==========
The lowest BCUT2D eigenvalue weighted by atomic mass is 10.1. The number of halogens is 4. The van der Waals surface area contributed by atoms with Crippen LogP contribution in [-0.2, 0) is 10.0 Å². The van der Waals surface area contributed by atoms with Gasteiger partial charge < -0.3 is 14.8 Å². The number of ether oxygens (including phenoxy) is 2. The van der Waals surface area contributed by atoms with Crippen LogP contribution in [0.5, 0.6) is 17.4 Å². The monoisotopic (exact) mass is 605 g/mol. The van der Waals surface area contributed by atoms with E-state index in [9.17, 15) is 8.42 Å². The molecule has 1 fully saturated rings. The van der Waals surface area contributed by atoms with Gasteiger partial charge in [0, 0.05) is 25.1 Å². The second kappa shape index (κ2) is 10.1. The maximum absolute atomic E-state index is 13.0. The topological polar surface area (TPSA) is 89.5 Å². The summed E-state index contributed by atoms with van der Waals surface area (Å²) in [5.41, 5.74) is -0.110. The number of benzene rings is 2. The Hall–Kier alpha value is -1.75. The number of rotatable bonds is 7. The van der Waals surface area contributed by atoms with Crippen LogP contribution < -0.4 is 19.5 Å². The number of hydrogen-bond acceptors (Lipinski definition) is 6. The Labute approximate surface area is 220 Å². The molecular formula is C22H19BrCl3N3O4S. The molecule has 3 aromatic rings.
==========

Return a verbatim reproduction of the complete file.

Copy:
The lowest BCUT2D eigenvalue weighted by atomic mass is 10.1. The number of halogens is 4. The van der Waals surface area contributed by atoms with Crippen LogP contribution in [-0.2, 0) is 10.0 Å². The van der Waals surface area contributed by atoms with Gasteiger partial charge < -0.3 is 14.8 Å². The number of ether oxygens (including phenoxy) is 2. The van der Waals surface area contributed by atoms with Crippen LogP contribution in [0.5, 0.6) is 17.4 Å². The monoisotopic (exact) mass is 605 g/mol. The van der Waals surface area contributed by atoms with E-state index in [9.17, 15) is 8.42 Å². The molecule has 1 fully saturated rings. The van der Waals surface area contributed by atoms with Gasteiger partial charge in [0, 0.05) is 25.1 Å². The second kappa shape index (κ2) is 10.1. The maximum absolute atomic E-state index is 13.0. The topological polar surface area (TPSA) is 89.5 Å². The summed E-state index contributed by atoms with van der Waals surface area (Å²) in [5.41, 5.74) is -0.110. The number of benzene rings is 2. The Hall–Kier alpha value is -1.75. The number of rotatable bonds is 7. The van der Waals surface area contributed by atoms with Crippen LogP contribution < -0.4 is 19.5 Å². The number of hydrogen-bond acceptors (Lipinski definition) is 6. The Labute approximate surface area is 220 Å². The molecular formula is C22H19BrCl3N3O4S. The molecule has 3 aromatic rings.